Then last week, this dose of common sense overwhelmed me! I took a bagel, toasted it, slathered it with peanut butter, and I ate that carb thing! It was delicious! I felt so satisfied! I didn’t experience any hunger until it was lunch time.

And then I realized how much I had been influenced by friends, acquaintances, and strangers regarding the whole carb thing. Many cultures have their version of bread, whether it is pita, or roti, naan, or… that they have been eating forever. Why are we all avoiding it like the plague? (Actually, don’t answer. I have heard all the reasons. Really.)

And if carbs, gluten, lactose or whatever, makes you feel ill, don’t eat them. I actually have several family members that seriously must avoid these things for their health and well-being. But that’s not me. I can eat them with no ill affects. In fact, having discovered that half a multigrain bagel with peanut butter satisfied my hunger and prevented me from snacking the rest of the morning, that is often what I have for breakfast.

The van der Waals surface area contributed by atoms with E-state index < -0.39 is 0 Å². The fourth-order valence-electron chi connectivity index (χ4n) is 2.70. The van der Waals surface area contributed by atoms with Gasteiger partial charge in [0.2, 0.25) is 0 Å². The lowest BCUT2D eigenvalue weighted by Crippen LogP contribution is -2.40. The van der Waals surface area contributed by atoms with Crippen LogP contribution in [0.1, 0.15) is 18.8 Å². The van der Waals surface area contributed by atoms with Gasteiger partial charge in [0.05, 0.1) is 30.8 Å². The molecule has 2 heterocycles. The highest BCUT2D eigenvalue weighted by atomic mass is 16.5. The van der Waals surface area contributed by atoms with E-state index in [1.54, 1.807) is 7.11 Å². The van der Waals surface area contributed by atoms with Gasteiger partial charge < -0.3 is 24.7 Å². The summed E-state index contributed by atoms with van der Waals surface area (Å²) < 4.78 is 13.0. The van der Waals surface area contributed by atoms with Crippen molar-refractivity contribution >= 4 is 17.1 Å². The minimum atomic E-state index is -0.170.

The point that I am trying to make is that we are very much influenced by those around us, and we need to use our common sense. To distinguish between band wagons that we may not want to jump on, peer pressure (often unintentional), and those things that we should follow.

In this social media age, the bandwagons spread so fast.

And it’s not about food. Whether it’s what is in fashion, or “cool;” whether it’s a social bandwagon or a political bandwagon, …we let ourselves get influenced without really thinking about things objectively, when sometimes we just need a dose of common sense.

I’m not sure how to break out of it, but meanwhile, …pass me a bagel. 🙂

People – Don’t stereotype them.